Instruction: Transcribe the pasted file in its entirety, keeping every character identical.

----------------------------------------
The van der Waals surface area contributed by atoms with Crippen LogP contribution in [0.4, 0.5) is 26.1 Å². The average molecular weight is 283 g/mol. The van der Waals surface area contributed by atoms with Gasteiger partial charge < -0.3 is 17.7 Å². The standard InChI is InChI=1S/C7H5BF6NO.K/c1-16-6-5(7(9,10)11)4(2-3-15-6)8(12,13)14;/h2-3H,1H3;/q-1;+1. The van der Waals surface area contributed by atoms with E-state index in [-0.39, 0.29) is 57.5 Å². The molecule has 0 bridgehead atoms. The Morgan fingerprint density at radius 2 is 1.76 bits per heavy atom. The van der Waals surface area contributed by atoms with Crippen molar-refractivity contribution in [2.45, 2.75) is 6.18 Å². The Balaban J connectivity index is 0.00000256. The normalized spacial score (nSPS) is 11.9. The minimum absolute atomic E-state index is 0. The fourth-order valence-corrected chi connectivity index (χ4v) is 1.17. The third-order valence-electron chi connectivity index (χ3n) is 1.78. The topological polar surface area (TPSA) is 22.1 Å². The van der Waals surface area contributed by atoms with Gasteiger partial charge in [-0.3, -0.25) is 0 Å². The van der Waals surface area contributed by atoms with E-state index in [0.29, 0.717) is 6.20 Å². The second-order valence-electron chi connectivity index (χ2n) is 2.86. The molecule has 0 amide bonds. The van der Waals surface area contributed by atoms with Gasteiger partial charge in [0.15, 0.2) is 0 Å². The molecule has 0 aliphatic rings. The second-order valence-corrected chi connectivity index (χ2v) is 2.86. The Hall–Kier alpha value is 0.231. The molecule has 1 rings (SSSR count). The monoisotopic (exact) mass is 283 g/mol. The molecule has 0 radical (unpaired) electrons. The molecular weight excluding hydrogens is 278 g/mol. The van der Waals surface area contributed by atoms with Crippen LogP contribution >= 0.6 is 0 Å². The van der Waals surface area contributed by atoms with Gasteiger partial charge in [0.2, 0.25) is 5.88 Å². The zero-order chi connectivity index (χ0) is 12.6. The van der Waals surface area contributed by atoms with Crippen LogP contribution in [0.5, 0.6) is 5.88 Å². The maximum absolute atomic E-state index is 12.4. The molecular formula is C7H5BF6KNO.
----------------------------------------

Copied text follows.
The van der Waals surface area contributed by atoms with Crippen LogP contribution in [0.4, 0.5) is 26.1 Å². The average molecular weight is 283 g/mol. The van der Waals surface area contributed by atoms with Gasteiger partial charge < -0.3 is 17.7 Å². The standard InChI is InChI=1S/C7H5BF6NO.K/c1-16-6-5(7(9,10)11)4(2-3-15-6)8(12,13)14;/h2-3H,1H3;/q-1;+1. The van der Waals surface area contributed by atoms with E-state index in [-0.39, 0.29) is 57.5 Å². The molecule has 0 bridgehead atoms. The Morgan fingerprint density at radius 2 is 1.76 bits per heavy atom. The van der Waals surface area contributed by atoms with Crippen molar-refractivity contribution in [2.45, 2.75) is 6.18 Å². The Balaban J connectivity index is 0.00000256. The normalized spacial score (nSPS) is 11.9. The minimum absolute atomic E-state index is 0. The fourth-order valence-corrected chi connectivity index (χ4v) is 1.17. The third-order valence-electron chi connectivity index (χ3n) is 1.78. The topological polar surface area (TPSA) is 22.1 Å². The van der Waals surface area contributed by atoms with Gasteiger partial charge in [-0.3, -0.25) is 0 Å². The van der Waals surface area contributed by atoms with E-state index in [0.29, 0.717) is 6.20 Å². The second-order valence-electron chi connectivity index (χ2n) is 2.86. The molecule has 0 amide bonds. The van der Waals surface area contributed by atoms with Gasteiger partial charge in [0.15, 0.2) is 0 Å². The molecule has 0 aliphatic rings. The second-order valence-corrected chi connectivity index (χ2v) is 2.86. The Hall–Kier alpha value is 0.231. The molecule has 1 rings (SSSR count). The monoisotopic (exact) mass is 283 g/mol. The molecule has 0 radical (unpaired) electrons. The molecular weight excluding hydrogens is 278 g/mol. The van der Waals surface area contributed by atoms with Crippen LogP contribution >= 0.6 is 0 Å². The van der Waals surface area contributed by atoms with Gasteiger partial charge in [0.2, 0.25) is 5.88 Å². The zero-order chi connectivity index (χ0) is 12.6. The van der Waals surface area contributed by atoms with Crippen LogP contribution in [0.5, 0.6) is 5.88 Å². The maximum absolute atomic E-state index is 12.4. The molecular formula is C7H5BF6KNO.